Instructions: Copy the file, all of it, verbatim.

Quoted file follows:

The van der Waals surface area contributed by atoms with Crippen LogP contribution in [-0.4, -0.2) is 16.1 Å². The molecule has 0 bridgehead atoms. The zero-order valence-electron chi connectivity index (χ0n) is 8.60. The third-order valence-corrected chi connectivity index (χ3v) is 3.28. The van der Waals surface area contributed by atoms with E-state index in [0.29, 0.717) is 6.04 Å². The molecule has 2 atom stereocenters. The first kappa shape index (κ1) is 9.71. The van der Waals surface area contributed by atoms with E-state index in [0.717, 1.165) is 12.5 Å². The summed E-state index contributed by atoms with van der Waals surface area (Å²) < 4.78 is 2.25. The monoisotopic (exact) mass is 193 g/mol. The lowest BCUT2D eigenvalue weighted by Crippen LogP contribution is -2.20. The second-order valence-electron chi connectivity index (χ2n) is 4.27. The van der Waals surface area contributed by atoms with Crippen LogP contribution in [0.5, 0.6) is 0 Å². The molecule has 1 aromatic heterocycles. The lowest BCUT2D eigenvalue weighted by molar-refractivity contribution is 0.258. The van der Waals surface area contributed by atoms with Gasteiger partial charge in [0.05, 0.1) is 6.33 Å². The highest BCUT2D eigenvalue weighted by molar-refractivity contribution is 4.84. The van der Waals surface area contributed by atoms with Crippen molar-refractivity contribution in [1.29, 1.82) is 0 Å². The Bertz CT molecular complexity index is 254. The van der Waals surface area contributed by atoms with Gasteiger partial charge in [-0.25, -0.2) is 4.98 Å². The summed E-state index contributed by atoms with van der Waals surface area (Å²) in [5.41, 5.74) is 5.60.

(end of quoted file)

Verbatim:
The van der Waals surface area contributed by atoms with Crippen LogP contribution in [-0.4, -0.2) is 16.1 Å². The molecule has 0 bridgehead atoms. The zero-order valence-electron chi connectivity index (χ0n) is 8.60. The third-order valence-corrected chi connectivity index (χ3v) is 3.28. The van der Waals surface area contributed by atoms with E-state index in [0.29, 0.717) is 6.04 Å². The molecule has 2 atom stereocenters. The first kappa shape index (κ1) is 9.71. The van der Waals surface area contributed by atoms with E-state index in [0.717, 1.165) is 12.5 Å². The summed E-state index contributed by atoms with van der Waals surface area (Å²) < 4.78 is 2.25. The monoisotopic (exact) mass is 193 g/mol. The lowest BCUT2D eigenvalue weighted by Crippen LogP contribution is -2.20. The second-order valence-electron chi connectivity index (χ2n) is 4.27. The van der Waals surface area contributed by atoms with Crippen LogP contribution in [0.5, 0.6) is 0 Å². The molecule has 1 aromatic heterocycles. The lowest BCUT2D eigenvalue weighted by molar-refractivity contribution is 0.258. The van der Waals surface area contributed by atoms with Gasteiger partial charge in [0.05, 0.1) is 6.33 Å². The highest BCUT2D eigenvalue weighted by molar-refractivity contribution is 4.84. The van der Waals surface area contributed by atoms with Crippen molar-refractivity contribution in [1.29, 1.82) is 0 Å². The Bertz CT molecular complexity index is 254. The van der Waals surface area contributed by atoms with Gasteiger partial charge in [-0.25, -0.2) is 4.98 Å². The summed E-state index contributed by atoms with van der Waals surface area (Å²) in [5.41, 5.74) is 5.60.